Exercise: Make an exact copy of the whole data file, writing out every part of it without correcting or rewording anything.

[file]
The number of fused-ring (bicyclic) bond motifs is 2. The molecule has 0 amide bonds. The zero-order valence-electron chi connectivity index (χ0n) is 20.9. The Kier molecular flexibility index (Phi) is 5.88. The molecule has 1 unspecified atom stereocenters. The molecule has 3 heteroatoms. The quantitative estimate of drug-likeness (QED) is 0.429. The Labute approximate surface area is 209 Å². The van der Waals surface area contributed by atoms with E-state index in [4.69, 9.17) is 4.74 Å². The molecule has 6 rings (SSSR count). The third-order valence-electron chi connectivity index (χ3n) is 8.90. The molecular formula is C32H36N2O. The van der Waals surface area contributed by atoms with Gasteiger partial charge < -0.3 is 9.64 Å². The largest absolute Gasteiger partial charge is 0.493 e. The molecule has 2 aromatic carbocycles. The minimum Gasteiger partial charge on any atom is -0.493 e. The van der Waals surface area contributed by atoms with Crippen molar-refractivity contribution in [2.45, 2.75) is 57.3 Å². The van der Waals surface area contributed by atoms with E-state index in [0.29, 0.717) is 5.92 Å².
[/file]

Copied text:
The number of fused-ring (bicyclic) bond motifs is 2. The molecule has 0 amide bonds. The zero-order valence-electron chi connectivity index (χ0n) is 20.9. The Kier molecular flexibility index (Phi) is 5.88. The molecule has 1 unspecified atom stereocenters. The molecule has 3 heteroatoms. The quantitative estimate of drug-likeness (QED) is 0.429. The Labute approximate surface area is 209 Å². The van der Waals surface area contributed by atoms with E-state index in [4.69, 9.17) is 4.74 Å². The molecule has 6 rings (SSSR count). The third-order valence-electron chi connectivity index (χ3n) is 8.90. The molecular formula is C32H36N2O. The van der Waals surface area contributed by atoms with Gasteiger partial charge < -0.3 is 9.64 Å². The largest absolute Gasteiger partial charge is 0.493 e. The molecule has 2 aromatic carbocycles. The minimum Gasteiger partial charge on any atom is -0.493 e. The van der Waals surface area contributed by atoms with Crippen molar-refractivity contribution in [2.45, 2.75) is 57.3 Å². The van der Waals surface area contributed by atoms with E-state index in [0.29, 0.717) is 5.92 Å².